If a domestic corporation manufactures inventory in the United States and passes title and risk of loss outside the United States, prior law provided that 50 percent of the income would be US source (based on the location of manufacture) and 50 percent would be foreign source (based on where title passes). The 2017 tax reform legislation modified this rule to provide that 100 percent of the income from the sale of property manufactured by the corporation in the United States is US source, regardless of where title passes.
On the other hand, if the domestic corporation manufactures the inventory outside the United States, 100 percent of the income from the sale would be foreign source, regardless of where title passes and regardless of whether the products are sold to US or foreign customers. If instead the domestic corporation purchases the inventory it sells, the sales income would be sourced based on where title and risk of loss pass to the buyer.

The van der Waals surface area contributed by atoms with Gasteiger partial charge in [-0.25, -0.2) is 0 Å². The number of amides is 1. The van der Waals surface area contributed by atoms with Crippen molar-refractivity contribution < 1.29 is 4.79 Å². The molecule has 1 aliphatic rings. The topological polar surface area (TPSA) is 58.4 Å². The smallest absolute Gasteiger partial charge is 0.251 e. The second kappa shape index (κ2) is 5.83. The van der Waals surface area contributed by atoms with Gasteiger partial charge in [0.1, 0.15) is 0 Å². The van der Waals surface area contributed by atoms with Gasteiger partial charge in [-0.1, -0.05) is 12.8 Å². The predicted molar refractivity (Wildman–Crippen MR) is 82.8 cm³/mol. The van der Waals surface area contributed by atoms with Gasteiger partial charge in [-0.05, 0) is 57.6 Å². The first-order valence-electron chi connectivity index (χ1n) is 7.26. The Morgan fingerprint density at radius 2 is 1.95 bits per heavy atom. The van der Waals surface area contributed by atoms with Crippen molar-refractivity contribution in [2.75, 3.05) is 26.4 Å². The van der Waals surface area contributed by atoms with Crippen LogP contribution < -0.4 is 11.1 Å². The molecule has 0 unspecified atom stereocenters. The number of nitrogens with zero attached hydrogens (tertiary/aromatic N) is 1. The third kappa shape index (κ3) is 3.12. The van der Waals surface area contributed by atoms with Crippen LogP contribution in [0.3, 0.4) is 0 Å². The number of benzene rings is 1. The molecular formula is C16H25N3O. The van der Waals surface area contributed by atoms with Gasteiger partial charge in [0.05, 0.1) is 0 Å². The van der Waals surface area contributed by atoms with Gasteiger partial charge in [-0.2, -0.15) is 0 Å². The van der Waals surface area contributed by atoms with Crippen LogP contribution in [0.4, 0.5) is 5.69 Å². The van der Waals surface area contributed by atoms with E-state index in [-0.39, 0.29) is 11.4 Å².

Because of the relatively low 21 percent corporate tax rate after tax reform, foreign tax credit planning has increased in importance. Thus, a domestic taxpayer should review its supply chain and consider options for increasing its foreign source income.
One final note: the income from sales of inventory to foreign customers generally should be eligible for the 13.125 percent tax rate applicable to foreign-derived intangible income, regardless of whether the income is US source or foreign source. US tax can be reduced with foreign tax credits to the extent the income is foreign source.